Arduino, Processing

Project 4: Arduino + Processing

For this week’s project I worked with Sam to create an example of the Arduino communicating with Processing; using an analog controller that is affecting something in the digital world.

Our project uses a sound detector and a slide potentiometer to distort  and fade images on a laptop screen. We utilized the slide potentiometer to adjust the opacity between two images, and the sound detector to display the image on the screen.

Wiring Schematic

Wiring Schematic

Here is our project in action.

We also ran through a few tutorials that guided us through communicating with the Arduino through Processing.

 

 

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Arduino, Lock Box, Servo

Project 3: Combo Lock

Our third assignment this semester is to use an Arduino to create a makeshift lock. The project is pretty open-ended, so I’ve decided to make a lock box using servo motor along with the Arduino.

An infrared sensor will trigger a servo to unlock the box.

An infrared sensor will trigger a servo to unlock the box.

The concept is simple. I will use an infrared sensor to activate the servo, unlocking the box.  After my last project which blew up my Arduino, I’m ready to redeem myself, new Arduino in hand!

It will read movement and activate the servo.

It will read movement and activate the servo.

This little guy is the motor and locking device.

This little guy is the motor and locking device.

The difficult part has been coding the infrared sensor to rotate the servo. I resorted to using code that allowed me to control and LED with a potentiometer as a starting point. This was beneficial to eventually getting my wiring working properly.

Success! Now to implement it into the box.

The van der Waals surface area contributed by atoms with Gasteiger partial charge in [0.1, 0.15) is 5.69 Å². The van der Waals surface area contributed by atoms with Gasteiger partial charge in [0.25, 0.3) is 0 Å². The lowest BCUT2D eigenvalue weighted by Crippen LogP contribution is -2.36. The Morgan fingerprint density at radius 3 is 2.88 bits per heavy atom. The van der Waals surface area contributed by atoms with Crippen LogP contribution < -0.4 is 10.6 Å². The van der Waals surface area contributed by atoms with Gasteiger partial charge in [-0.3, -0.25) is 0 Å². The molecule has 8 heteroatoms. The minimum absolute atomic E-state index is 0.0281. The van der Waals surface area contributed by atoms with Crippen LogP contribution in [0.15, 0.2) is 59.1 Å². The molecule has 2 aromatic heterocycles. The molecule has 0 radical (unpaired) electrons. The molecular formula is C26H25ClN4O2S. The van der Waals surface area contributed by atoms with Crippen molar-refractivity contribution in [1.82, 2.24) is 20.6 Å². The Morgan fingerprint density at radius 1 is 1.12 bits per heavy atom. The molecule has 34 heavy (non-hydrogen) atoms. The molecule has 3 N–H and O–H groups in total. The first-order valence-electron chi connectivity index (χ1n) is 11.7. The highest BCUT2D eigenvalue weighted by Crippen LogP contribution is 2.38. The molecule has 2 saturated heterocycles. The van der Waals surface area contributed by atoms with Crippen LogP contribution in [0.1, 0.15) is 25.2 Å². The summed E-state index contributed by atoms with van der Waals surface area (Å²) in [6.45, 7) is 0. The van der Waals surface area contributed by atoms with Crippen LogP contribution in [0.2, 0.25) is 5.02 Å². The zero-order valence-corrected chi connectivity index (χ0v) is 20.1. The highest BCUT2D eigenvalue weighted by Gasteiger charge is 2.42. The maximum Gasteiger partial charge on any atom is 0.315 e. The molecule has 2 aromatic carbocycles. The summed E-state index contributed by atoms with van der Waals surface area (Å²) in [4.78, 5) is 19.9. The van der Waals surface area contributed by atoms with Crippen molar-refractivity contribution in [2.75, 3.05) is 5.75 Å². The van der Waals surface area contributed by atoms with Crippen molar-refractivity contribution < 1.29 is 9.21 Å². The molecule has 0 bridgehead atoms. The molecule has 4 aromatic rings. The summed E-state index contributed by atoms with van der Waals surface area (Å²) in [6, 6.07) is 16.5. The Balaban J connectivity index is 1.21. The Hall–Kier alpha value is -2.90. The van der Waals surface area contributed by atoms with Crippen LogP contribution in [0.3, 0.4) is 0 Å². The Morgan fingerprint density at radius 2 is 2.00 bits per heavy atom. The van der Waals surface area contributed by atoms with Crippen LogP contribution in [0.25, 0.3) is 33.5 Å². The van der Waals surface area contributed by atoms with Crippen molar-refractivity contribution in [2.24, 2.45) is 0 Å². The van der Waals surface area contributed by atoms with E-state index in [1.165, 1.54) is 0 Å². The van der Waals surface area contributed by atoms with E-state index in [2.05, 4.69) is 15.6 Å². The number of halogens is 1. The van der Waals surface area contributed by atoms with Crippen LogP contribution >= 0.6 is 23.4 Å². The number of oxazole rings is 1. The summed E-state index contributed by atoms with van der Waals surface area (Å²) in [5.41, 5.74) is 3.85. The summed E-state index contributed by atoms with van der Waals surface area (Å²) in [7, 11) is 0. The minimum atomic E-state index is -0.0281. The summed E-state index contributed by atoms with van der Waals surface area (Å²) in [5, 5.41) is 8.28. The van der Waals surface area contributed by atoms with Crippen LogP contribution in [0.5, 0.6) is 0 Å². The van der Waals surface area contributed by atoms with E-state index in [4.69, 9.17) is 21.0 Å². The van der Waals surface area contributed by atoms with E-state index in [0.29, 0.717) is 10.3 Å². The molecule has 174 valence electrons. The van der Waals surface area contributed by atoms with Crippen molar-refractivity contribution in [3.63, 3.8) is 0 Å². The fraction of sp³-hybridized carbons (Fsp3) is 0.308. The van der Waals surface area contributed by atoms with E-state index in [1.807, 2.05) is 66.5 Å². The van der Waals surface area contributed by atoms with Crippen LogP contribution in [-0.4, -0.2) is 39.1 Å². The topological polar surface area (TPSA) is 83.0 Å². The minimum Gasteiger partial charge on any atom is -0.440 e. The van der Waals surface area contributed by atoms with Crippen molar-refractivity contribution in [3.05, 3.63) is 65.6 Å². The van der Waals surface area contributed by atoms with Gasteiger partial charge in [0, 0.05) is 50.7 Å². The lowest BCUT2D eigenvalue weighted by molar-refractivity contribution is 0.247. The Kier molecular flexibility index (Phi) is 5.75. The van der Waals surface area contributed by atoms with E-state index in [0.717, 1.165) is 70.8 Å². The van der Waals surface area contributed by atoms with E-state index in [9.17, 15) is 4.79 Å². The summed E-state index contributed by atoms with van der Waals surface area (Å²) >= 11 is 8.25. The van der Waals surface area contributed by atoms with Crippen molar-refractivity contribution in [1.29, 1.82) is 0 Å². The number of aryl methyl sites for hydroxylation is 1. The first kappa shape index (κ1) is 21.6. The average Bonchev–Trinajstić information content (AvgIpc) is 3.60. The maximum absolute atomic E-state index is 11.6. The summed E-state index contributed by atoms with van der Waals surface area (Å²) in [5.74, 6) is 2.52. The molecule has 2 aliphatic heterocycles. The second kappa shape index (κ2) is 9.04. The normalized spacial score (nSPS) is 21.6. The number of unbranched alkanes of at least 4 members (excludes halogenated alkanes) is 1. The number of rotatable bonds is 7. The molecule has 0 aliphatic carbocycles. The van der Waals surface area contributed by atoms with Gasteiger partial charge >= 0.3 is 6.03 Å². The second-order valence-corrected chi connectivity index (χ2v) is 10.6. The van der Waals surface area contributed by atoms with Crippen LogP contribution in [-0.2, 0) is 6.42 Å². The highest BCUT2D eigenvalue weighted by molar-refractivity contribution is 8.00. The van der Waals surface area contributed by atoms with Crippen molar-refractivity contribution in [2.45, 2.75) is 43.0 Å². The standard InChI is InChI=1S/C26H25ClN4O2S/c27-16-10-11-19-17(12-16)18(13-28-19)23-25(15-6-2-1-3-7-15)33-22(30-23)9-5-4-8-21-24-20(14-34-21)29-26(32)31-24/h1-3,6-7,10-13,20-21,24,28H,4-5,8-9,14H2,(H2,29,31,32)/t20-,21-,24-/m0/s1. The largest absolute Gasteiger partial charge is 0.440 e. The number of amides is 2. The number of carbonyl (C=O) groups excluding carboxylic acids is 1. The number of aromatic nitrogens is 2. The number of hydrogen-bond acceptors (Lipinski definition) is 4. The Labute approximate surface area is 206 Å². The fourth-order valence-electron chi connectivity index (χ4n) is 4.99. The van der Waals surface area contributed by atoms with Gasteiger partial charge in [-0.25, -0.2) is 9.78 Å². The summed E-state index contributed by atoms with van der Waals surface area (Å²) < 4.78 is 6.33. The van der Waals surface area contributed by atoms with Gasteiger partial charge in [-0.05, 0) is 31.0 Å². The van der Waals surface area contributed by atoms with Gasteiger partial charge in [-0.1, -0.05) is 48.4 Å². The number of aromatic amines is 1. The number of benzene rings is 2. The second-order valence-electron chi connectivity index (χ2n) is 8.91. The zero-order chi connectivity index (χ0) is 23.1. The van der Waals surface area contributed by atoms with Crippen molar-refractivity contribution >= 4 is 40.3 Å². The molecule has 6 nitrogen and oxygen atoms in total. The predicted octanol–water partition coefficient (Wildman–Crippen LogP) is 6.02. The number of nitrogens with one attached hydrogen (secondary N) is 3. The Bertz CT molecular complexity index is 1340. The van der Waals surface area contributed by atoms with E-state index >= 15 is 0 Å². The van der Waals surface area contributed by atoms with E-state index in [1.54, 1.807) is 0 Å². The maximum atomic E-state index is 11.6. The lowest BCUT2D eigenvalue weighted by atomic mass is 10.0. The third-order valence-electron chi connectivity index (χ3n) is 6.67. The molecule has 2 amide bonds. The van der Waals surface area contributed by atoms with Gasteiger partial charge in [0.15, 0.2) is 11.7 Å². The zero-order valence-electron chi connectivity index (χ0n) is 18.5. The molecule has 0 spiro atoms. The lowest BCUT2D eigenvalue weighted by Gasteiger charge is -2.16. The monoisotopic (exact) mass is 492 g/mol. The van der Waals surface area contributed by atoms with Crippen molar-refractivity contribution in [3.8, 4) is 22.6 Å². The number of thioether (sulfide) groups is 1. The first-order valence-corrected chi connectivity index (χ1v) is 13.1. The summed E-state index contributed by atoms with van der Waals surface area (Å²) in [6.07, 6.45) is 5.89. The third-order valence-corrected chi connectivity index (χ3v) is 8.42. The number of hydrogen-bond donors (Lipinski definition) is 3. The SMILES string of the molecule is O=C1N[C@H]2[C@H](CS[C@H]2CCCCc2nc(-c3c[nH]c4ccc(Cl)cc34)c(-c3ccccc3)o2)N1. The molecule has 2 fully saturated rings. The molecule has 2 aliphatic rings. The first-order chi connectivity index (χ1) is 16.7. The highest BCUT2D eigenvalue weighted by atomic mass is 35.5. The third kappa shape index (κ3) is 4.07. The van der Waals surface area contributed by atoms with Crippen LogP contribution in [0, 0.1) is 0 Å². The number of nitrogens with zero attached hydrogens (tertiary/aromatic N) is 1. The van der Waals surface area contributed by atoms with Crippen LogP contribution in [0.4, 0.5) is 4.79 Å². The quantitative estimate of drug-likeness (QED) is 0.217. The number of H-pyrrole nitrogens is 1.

Success! Now to implement it into the box.

After a few hiccups, some tweaks to the code, and some food in my belly, the wiring is ready to go in the box!

Before I place the components in the box, I need to set up the locking device.

The servo will rotate, positioning itself into the makeshift lock.

The servo will rotate, positioning itself into the makeshift lock.

Using cardboard, I created make shift device that the servo can lock into. When activated, the servo will rotate into the groove of the cardboard (the locked position). A wave of a hand across the sensor will rotate the servo, unlocking the box.

I cut a rectangular hole along the side of the box for the infrared sensor.

I cut a rectangular hole along the side of the box for the infrared sensor.

It's not pretty, but it works.

It’s not pretty, but it works.

The biggest pain in the butt was not having the servo move out of place. At first I used cardboard wedged in between the inner wall of the box, and the servo, but that didn’t work. I also tried pieces of tin which didn’t work either. I eventually ended up using mounting tape to create a cushion on one side, and a piece of tine taped to the bottom of the box on the other side. This worked perfectly. The servo does not move at all!

Here is the box in action!

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Art, Interaction Design, Sensing System

Rain Room by rAndom International

Interactive "Rain Room" Exhibit Allows Visitors To Control Their Environment

 

Rain Room is a hundred square meter field of falling water through which it is possible to walk, trusting that a path can be navigated, without being drenched in the process.

As you progress through The Curve, the sound of water and a suggestion of moisture fill the air, before you are confronted by this carefully choreographed downpour that responds to your movements and presence.

Here are the components used to bring this beautiful concept to life:

  • Water
  • Injection moulded tiles
  • Solenoid valves
  • Pressure regulators
  • Custom software
  • 3D tracking camerasS
  • teel beams
  • Water management system
  • Grated floor (100 sqrm)

 

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